Atheist in Wonderland

A personal account from the Rise of Atheism Global Atheist Convention

By Chrys Stevenson

This article first appeared in the April-June 2010 issue of Secular Nation Magazine, a publication of Atheist Alliance International:

Sunshine Coast Atheists at the Global Atheist Convention

It’s a Sunday evening in Melbourne, Australia. The Rise of Atheism Global Atheist Convention has just concluded and I’m  sitting in the bar at the Hilton Hotel having an animated discussion about how to build on the momentum of this amazing  event.

My drinking buddies are my friend Warren Bonett, the owner of a science and philosophy bookshop in my home state of Queensland; Julie and Mark, a couple whose income from the adult industry is threatened by the Christian lobby; former  Catholic schoolgirls Vicki and Tracey; Tanya Levin, author of a best-selling book about her life in and outside of Hillsong Church; and Jane Caro, a writer, social commentator and well-known television panellist.

Suddenly, Jane makes a smart-ass comment — I can’t remember what it was, blame the chardonnay — and before I  know it we launch simultaneously into a loud rendition of Janis Joplin’s, “Oh Lord, won’t you buy me, a Mercedes Benz …”

Surreal! I feel like I’ve just tumbled into an atheist Wonderland. Until the Convention, Jane was just a face on a television screen and Tanya was the name on the cover of a well-thumbed book. Now, I’m drinking and singing with them in a bar while we plot the next step for atheism in Australia.

That sums up the Global Atheist Convention experience for me. It’s about meeting like-minded people, discussing important subjects, mixing as equals with professors, celebrities and authors, looking beyond the Convention to the future and, of course, drinking and laughing hysterically.

There is another surreal moment in the same bar, just before the Convention begins. It’s early evening and atheists beginning to wander in for a drink, prior to attending the launch of Russell Blackford’s and Udo Schuklenk’s 50 Voices of  Disbelief. As each person arrives we introduce ourselves, often giving both our real names and our Internet monikers and big hugs all round as we discover the 3D versions of people we’ve already bonded with online. Perhaps an hour into our drinking session a familiar face appears.

“Hi, I’m PZ Myers!” he says, hand outstretched.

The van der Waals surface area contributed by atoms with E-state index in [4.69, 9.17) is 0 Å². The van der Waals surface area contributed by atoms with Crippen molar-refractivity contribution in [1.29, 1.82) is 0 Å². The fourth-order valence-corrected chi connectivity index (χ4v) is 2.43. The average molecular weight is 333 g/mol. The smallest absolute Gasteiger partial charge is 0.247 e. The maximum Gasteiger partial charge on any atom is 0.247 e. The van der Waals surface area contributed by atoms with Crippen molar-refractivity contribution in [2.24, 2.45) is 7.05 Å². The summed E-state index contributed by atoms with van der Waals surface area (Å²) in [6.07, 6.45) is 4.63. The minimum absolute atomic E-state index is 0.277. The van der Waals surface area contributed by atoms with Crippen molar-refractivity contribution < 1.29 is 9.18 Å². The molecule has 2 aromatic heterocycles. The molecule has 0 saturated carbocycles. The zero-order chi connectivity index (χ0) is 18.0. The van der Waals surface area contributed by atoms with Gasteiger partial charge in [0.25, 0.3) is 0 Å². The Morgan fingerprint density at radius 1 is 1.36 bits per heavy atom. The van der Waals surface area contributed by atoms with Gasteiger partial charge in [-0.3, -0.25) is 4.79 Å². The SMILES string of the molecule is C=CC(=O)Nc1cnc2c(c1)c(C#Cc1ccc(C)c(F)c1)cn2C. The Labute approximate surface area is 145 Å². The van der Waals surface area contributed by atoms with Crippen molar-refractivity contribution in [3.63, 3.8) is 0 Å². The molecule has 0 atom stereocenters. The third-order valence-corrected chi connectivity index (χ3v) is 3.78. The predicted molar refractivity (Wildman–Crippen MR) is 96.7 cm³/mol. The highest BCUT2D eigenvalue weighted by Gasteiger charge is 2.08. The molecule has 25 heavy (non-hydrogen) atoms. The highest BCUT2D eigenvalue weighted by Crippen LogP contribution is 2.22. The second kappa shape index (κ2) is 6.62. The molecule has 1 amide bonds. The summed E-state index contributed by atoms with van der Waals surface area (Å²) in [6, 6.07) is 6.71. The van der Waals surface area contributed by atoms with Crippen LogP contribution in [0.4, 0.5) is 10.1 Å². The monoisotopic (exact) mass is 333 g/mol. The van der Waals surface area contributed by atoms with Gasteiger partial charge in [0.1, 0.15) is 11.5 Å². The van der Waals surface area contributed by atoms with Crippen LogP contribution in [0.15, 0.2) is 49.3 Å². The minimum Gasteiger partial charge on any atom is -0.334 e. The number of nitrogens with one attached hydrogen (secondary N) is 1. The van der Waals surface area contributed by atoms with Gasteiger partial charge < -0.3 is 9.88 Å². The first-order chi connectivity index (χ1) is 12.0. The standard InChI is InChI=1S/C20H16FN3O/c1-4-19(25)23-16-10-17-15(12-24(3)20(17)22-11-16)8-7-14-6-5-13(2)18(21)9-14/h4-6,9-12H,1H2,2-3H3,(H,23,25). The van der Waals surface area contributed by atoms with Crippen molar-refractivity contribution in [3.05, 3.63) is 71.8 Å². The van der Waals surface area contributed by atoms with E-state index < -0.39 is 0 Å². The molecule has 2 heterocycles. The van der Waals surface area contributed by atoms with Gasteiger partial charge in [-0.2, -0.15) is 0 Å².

There’s no need for an introduction. There’s no mistaking that hirsute but cherubic face.

“We know who you are!” says Warren with a huge grin.

PZ is supposed to be meeting some Pharyngulites in the bar, but there’s no sign of them.

“Can you give me a name?” I ask. “Perhaps I have their number in my phone.”

PZ looks a tad sheepish and admits the only name he has is Bride of Shrek. Regrettably, although I have Darwin’s Bulldog, the Irreverent Mr Black, Sean the Blogonaut and the indomitable Felch Grogan in my contacts list, Bride of Shrek is a notable omission.

We wait with PZ as long as we can, but the Blackford book launch is in a neighboring suburb and we’re going to be late. I muster our herd of cats into taxis, but, as we step into our cab, Warren pauses momentarily, nods his head and says, “We’re so cool, we just walked out on PZ Myers!”

At the book launch I get my first introduction to the philosopher A.C. (Anthony) Grayling, a distinguished-looking scholar with a mane of silver hair and a razor sharp wit delivered with a mellifluous British accent. The combined effect is devastatingly charismatic.

I had met Russell Blackford earlier in the day, after conversing for several months on the Internet. He is a quietly-spoken but passionate atheist whose slight reserve and thoughtful manner belie the sometimes scathing tone of his blog, Metamagician and the Hellfire Club.

After the book launch, a rag-tag crowd of atheists meanders along Lygon Street and boards a Melbourne tram to one of the waterholes designated for the rare unscheduled moments of the Convention. A trip in a Melbourne tram, I find, is akin to standing inside a tin can and being shaken vigorously from side to side until the lid is removed and you are unceremoniously tumbled out, dazed and discombobulated, into the middle of the road. It is, in short, a religious experience.

We walk the short distance to Federation Square, an amazing piece of public post-modern architecture. After an obligatory beer at an outdoor table, we split up into smaller groups to dine at whichever nearby restaurant grabs our interest.

Although the Convention doesn’t start officially until Friday night, there are a host of events programmed during the day. At the bloggers’ breakfast, PZ Myers is encouraged to add a little Australian flavor to his communion wafer by spreading it with Vegemite.

Later in the day, local students, led by young rising star Jason Ball, launch the new Australian Freethought University Alliance. Meanwhile, older atheists, representing Australia’s diverse local atheist groups, meet at a nearby pub to discuss the formation of a national atheist network. As one of the convenors of that meeting I’m delighted to see so many groups represented and by the unanimous decision to begin work immediately on a project-based, goal-oriented national atheist alliance.

The goodwill generated by meeting in person achieved in a couple of hours what may have taken months on the Internet.

After such a busy time in the lead-up to the Convention, it’s rather a relief to frock up for the cocktail party and official launch on Friday night. I happily leave the running around to the hard-working, black-shirted volunteers while I drink champagne and devour generous helpings of hors d’oeuvres.